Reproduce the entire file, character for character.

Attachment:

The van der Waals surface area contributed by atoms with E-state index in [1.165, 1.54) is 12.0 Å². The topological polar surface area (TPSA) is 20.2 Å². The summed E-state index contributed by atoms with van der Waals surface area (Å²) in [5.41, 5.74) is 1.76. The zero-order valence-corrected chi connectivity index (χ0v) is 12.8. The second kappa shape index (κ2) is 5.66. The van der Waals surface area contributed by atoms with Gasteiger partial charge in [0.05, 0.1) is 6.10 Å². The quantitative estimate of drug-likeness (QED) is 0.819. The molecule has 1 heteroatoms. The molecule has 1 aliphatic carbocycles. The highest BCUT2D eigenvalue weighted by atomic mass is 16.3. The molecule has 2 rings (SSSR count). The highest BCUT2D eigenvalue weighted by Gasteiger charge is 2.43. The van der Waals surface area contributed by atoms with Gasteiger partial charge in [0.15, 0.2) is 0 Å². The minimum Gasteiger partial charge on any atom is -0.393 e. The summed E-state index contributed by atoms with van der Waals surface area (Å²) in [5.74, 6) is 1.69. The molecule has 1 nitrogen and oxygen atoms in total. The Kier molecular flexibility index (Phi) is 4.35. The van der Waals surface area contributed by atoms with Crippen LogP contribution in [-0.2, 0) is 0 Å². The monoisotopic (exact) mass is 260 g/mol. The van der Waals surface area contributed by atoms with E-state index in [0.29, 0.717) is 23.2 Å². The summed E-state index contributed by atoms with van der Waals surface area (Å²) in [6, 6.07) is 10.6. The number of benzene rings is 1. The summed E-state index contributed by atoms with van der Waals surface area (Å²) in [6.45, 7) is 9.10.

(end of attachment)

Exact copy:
The van der Waals surface area contributed by atoms with E-state index in [1.165, 1.54) is 12.0 Å². The topological polar surface area (TPSA) is 20.2 Å². The summed E-state index contributed by atoms with van der Waals surface area (Å²) in [5.41, 5.74) is 1.76. The zero-order valence-corrected chi connectivity index (χ0v) is 12.8. The second kappa shape index (κ2) is 5.66. The van der Waals surface area contributed by atoms with Gasteiger partial charge in [0.05, 0.1) is 6.10 Å². The quantitative estimate of drug-likeness (QED) is 0.819. The molecule has 1 heteroatoms. The molecule has 1 aliphatic carbocycles. The highest BCUT2D eigenvalue weighted by atomic mass is 16.3. The molecule has 2 rings (SSSR count). The highest BCUT2D eigenvalue weighted by Gasteiger charge is 2.43. The van der Waals surface area contributed by atoms with Gasteiger partial charge in [0.15, 0.2) is 0 Å². The minimum Gasteiger partial charge on any atom is -0.393 e. The summed E-state index contributed by atoms with van der Waals surface area (Å²) in [5.74, 6) is 1.69. The molecule has 1 nitrogen and oxygen atoms in total. The Kier molecular flexibility index (Phi) is 4.35. The van der Waals surface area contributed by atoms with Crippen LogP contribution in [-0.2, 0) is 0 Å². The monoisotopic (exact) mass is 260 g/mol. The van der Waals surface area contributed by atoms with E-state index in [0.29, 0.717) is 23.2 Å². The summed E-state index contributed by atoms with van der Waals surface area (Å²) in [6, 6.07) is 10.6. The number of benzene rings is 1. The summed E-state index contributed by atoms with van der Waals surface area (Å²) in [6.45, 7) is 9.10.